Chinese archaeologists have found two prehistoric city sites, dating back more than 4,000 years, at the Puchengdian ruins in central China's Henan Province.
The Puchengdian ruins were the first to be accorded with provincial-level cultural relic protection status in Henan in 1963. Excavation work started in July 2004.
With a total area of 150,000 square meters, more than 400 pieces of cultural relics dating back from the Neolithic age and dynasties of Xia (2100 BC-1600 BC), Shang (1600 BC-1100 BC), Zhou (1100 BC-771 BC), Han (206 BC-220 AD) and Song (960-1279 AD) have been unearthed.
Archaeologists have confirmed that one of the cities is of the late Longshan culture (3000 BC-1700 BC); the other belongs to the early period of the Erlitou culture (1900 BC-1500 BC).
The older city covers an area of more than 16,000 square meters. Its east, west and south walls still stand.
Some of the relics unearthed in the ancient city include a well-preserved pottery kiln, comprising a kiln chamber, fireplace, workshop and ash pit. The ruins of houses, storage rooms, graves with jar-shaped coffins, and atriums or squares for open-air activities were also discovered at the site.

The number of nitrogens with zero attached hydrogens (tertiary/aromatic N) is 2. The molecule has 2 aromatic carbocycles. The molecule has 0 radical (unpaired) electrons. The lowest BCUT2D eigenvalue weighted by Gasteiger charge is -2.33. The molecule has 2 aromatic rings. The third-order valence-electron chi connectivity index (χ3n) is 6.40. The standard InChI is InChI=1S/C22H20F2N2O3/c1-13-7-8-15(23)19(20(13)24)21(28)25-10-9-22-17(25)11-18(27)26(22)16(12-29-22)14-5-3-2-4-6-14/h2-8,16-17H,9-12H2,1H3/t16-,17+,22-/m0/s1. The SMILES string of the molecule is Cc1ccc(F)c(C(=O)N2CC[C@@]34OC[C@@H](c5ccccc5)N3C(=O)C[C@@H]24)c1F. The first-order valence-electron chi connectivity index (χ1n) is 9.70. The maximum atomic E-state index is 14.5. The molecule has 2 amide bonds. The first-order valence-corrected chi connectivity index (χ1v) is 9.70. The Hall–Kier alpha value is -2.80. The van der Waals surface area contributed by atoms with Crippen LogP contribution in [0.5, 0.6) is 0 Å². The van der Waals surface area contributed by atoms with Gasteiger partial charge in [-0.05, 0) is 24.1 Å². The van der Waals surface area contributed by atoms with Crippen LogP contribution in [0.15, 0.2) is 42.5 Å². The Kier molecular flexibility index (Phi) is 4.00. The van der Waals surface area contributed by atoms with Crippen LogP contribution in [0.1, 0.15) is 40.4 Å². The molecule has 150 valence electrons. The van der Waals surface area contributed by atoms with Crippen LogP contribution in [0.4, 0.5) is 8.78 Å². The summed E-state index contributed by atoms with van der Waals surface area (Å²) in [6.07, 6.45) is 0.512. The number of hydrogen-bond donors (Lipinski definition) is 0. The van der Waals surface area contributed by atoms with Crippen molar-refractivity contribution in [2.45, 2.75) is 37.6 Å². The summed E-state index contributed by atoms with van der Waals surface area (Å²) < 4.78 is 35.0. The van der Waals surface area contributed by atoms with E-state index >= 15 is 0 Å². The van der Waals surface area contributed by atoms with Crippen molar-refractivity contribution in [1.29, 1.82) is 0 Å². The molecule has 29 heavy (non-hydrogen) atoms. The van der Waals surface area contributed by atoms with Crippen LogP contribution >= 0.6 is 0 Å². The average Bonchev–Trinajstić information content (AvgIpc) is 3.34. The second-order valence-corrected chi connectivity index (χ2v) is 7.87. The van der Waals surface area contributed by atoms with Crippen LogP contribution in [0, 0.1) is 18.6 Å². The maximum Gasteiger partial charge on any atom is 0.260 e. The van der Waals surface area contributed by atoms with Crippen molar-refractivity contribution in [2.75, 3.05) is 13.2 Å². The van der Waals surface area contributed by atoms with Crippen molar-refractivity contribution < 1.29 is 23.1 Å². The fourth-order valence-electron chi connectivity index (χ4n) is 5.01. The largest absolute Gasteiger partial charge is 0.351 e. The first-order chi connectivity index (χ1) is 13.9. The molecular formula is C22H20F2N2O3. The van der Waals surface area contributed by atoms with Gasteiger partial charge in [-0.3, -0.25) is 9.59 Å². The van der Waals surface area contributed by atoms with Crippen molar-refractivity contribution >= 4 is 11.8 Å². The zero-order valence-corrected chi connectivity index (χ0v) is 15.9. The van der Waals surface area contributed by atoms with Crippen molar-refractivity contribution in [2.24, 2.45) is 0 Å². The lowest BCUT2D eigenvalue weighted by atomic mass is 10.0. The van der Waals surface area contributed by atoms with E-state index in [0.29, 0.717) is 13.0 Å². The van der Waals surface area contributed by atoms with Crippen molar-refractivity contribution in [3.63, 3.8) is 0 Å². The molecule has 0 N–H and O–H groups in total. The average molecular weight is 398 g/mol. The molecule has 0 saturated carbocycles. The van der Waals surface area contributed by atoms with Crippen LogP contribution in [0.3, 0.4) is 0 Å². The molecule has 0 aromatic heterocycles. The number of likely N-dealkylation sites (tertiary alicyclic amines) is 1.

Archaeologists said any relics found would provide valuable clues on the civilization, development and culture of ancient cities in the area.
Experts also acknowledged that the discovery of the primordial city offers rare material evidence for the study of living habits and social organizations of people from thousands of years ago.
The 260 by 204-meter quadrate city of the Erlitou culture is located in the southwestern part of the Puchengdian ruins site, in Yanshi county, some 100 kilometers west of Zhengzhou, Henan's capital city. It covers an area of 53,000 square meters. The city walls were treated with specially imported soil to make them firmer and steadier.
The Erlitou site was discovered in 1959 and is the largest single site associated with the Erlitou culture.
(Xinhua News Agency March 13, 2006)